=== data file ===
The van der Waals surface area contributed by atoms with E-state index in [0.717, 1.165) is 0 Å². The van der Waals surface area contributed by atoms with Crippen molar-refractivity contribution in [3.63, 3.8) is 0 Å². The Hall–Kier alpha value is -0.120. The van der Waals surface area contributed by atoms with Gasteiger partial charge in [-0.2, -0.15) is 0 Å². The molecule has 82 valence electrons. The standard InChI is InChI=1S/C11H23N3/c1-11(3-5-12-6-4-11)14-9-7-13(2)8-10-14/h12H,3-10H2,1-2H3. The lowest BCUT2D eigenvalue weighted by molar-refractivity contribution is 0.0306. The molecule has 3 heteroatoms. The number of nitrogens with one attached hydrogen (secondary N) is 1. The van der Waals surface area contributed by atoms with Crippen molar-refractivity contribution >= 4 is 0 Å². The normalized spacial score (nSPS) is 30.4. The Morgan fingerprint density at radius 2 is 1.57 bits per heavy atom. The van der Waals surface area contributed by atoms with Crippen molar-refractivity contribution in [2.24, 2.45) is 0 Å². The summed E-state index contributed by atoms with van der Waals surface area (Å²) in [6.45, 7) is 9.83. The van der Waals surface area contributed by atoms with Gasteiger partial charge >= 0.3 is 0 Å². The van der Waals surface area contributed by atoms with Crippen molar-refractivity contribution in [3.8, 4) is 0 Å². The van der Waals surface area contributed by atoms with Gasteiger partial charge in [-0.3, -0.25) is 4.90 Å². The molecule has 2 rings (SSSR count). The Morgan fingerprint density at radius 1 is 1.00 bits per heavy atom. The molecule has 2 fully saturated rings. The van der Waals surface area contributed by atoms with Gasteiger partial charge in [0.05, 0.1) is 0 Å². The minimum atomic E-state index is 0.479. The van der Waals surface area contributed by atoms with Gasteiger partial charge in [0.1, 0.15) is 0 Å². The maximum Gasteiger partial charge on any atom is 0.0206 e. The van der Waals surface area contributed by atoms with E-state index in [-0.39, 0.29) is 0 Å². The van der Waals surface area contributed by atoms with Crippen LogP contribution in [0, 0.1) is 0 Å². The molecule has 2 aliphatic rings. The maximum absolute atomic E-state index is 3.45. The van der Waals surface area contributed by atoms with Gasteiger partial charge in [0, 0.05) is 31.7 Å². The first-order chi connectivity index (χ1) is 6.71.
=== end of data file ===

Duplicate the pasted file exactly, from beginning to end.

The van der Waals surface area contributed by atoms with E-state index in [0.717, 1.165) is 0 Å². The van der Waals surface area contributed by atoms with Crippen molar-refractivity contribution in [3.63, 3.8) is 0 Å². The Hall–Kier alpha value is -0.120. The van der Waals surface area contributed by atoms with Gasteiger partial charge in [-0.2, -0.15) is 0 Å². The molecule has 82 valence electrons. The standard InChI is InChI=1S/C11H23N3/c1-11(3-5-12-6-4-11)14-9-7-13(2)8-10-14/h12H,3-10H2,1-2H3. The lowest BCUT2D eigenvalue weighted by molar-refractivity contribution is 0.0306. The molecule has 3 heteroatoms. The number of nitrogens with one attached hydrogen (secondary N) is 1. The van der Waals surface area contributed by atoms with Crippen molar-refractivity contribution >= 4 is 0 Å². The normalized spacial score (nSPS) is 30.4. The Morgan fingerprint density at radius 2 is 1.57 bits per heavy atom. The van der Waals surface area contributed by atoms with Crippen molar-refractivity contribution in [2.24, 2.45) is 0 Å². The summed E-state index contributed by atoms with van der Waals surface area (Å²) in [6.45, 7) is 9.83. The van der Waals surface area contributed by atoms with Gasteiger partial charge >= 0.3 is 0 Å². The van der Waals surface area contributed by atoms with Crippen molar-refractivity contribution in [3.8, 4) is 0 Å². The van der Waals surface area contributed by atoms with Gasteiger partial charge in [-0.3, -0.25) is 4.90 Å². The molecule has 2 rings (SSSR count). The Morgan fingerprint density at radius 1 is 1.00 bits per heavy atom. The molecule has 2 fully saturated rings. The van der Waals surface area contributed by atoms with Gasteiger partial charge in [0.05, 0.1) is 0 Å². The minimum atomic E-state index is 0.479. The van der Waals surface area contributed by atoms with Gasteiger partial charge in [0.1, 0.15) is 0 Å². The maximum Gasteiger partial charge on any atom is 0.0206 e. The van der Waals surface area contributed by atoms with E-state index in [-0.39, 0.29) is 0 Å². The van der Waals surface area contributed by atoms with Crippen LogP contribution in [0, 0.1) is 0 Å². The molecule has 2 aliphatic rings. The maximum absolute atomic E-state index is 3.45. The van der Waals surface area contributed by atoms with Gasteiger partial charge in [0, 0.05) is 31.7 Å². The first-order chi connectivity index (χ1) is 6.71.